I am thrilled to be involved in his journey, and I am greatly humbled that he trusts me enough to let me be a part of what is bound to be a very intense and personal experience. I remember the intensity and excitement of my own chest surgery, though now that I am 6 years post-op, I almost can't remember what it felt like to inhabit a body that didn't feel like mine. Though it took me years to get used to my chest, now it feels like it has always been this way, flat and masculine.
I have also received permission to photograph his surgeon, which I am greatly looking forward to. Part of my goal with this project is to include providers who work with our community, and this will be the first portrait I make of a surgeon.
I could never fully articulate how grateful I am that people continue to allow me into their lives to make photographs, nor could I ever express how profoundly my connections with other queer and trans folks affect me. I am very much looking forward to this trip, as it will be the first time I have spent a full week experiencing and documenting someone else's experience with chest surgery. I've got bags full of cameras and film, a few clothes, my journal, and my copy of "Butch is a Noun" by S. Bear Bergman, which seems like appropriate reading for such a journey.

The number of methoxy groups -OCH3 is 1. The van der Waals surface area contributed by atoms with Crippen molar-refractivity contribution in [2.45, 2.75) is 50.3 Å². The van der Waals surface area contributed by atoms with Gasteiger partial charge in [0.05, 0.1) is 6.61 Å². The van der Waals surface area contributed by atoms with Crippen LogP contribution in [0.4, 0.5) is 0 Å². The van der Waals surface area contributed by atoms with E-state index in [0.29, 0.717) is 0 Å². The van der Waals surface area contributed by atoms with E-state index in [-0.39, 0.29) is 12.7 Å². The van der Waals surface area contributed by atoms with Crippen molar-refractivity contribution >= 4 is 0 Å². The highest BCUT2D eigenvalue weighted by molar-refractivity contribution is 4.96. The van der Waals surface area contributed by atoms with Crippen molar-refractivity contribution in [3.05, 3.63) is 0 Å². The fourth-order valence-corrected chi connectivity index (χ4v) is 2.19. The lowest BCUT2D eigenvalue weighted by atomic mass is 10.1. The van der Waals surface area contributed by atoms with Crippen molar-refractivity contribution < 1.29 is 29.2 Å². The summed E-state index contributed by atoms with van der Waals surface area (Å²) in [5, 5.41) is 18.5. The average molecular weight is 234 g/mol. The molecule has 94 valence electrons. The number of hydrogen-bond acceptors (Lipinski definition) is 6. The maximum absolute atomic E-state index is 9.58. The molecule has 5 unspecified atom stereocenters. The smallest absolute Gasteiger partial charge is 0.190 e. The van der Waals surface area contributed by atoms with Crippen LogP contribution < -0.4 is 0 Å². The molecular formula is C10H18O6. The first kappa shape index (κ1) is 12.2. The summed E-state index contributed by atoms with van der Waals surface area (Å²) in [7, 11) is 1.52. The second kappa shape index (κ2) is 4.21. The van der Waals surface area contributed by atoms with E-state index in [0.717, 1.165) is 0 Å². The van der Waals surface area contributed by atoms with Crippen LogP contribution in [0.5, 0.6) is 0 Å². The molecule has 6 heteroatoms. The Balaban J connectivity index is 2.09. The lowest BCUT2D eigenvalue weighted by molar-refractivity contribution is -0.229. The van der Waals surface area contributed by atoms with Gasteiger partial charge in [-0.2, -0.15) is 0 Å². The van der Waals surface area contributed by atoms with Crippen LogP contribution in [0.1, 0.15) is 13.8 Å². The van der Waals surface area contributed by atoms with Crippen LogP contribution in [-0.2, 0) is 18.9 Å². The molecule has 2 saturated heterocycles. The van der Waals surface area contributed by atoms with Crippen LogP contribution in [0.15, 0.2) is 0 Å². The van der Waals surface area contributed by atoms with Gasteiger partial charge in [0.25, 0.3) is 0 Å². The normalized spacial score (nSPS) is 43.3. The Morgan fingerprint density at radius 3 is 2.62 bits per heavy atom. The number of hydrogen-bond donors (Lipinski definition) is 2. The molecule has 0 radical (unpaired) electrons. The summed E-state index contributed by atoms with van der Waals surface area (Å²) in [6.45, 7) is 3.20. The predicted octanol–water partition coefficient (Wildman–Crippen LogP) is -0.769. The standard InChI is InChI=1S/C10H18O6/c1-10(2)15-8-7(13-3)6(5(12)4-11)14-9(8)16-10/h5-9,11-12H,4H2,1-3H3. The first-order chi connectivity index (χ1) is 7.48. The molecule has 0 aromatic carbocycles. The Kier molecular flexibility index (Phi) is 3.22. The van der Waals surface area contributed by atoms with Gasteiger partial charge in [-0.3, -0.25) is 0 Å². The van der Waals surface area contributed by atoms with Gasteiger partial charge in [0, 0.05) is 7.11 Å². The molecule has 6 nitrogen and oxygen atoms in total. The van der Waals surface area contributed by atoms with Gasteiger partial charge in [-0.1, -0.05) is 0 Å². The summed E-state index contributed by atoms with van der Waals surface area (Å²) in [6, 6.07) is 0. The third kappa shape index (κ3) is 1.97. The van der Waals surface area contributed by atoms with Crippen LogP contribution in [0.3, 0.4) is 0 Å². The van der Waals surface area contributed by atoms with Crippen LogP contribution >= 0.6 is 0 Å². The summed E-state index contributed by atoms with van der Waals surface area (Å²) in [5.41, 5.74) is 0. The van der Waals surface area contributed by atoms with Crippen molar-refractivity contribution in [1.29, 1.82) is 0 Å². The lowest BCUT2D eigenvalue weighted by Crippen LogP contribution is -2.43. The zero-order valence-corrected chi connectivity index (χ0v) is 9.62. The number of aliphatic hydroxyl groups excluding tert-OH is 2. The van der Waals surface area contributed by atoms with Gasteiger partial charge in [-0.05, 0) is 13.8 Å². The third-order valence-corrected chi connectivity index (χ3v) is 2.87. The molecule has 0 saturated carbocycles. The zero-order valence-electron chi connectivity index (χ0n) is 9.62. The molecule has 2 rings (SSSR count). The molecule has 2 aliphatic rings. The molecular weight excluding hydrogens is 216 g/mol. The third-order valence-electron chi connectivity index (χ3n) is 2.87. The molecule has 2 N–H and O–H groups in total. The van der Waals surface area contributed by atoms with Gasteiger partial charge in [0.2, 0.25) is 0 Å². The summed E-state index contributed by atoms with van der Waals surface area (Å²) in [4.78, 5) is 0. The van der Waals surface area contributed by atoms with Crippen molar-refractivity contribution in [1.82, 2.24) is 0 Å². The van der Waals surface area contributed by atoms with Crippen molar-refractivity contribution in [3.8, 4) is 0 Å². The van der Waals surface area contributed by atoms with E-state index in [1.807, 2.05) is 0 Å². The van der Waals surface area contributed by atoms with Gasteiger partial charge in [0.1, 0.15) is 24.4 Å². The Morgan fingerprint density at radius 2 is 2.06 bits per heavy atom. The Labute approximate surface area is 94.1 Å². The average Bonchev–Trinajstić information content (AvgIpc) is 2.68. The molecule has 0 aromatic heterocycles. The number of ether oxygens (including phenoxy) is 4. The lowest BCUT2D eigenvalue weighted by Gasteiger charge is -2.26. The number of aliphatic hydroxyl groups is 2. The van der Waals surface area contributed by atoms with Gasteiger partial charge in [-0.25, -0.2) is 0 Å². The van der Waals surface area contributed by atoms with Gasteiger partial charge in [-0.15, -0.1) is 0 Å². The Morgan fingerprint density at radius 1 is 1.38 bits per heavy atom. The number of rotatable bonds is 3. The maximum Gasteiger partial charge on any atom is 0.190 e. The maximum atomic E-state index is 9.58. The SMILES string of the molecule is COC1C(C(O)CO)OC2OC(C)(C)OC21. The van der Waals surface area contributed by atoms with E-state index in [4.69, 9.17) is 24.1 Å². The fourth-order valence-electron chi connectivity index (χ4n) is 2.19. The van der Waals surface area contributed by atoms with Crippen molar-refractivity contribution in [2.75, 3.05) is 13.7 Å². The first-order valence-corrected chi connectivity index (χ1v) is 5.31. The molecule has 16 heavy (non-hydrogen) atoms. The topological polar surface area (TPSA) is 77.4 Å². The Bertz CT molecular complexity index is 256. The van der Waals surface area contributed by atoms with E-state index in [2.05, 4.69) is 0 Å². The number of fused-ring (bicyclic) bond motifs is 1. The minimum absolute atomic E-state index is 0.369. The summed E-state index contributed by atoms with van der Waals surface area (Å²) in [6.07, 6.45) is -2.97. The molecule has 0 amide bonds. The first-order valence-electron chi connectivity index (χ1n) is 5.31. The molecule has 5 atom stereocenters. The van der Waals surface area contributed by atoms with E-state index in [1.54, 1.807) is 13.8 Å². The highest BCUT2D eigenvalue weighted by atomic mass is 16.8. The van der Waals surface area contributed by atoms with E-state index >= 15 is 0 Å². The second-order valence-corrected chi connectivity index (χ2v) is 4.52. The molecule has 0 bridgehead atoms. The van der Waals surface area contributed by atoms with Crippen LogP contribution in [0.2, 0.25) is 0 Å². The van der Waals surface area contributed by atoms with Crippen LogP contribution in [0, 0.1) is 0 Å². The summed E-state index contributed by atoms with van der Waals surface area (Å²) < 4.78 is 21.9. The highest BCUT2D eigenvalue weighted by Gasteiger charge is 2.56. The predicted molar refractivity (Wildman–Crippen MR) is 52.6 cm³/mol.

Below are the two photographs I took of Alex in 2007. I can only imagine how thrilled he must be that after next week, he will never have to wear that binder again. Alex also has a website about his transition for those who are interested.
|Alex's Binder, 2007|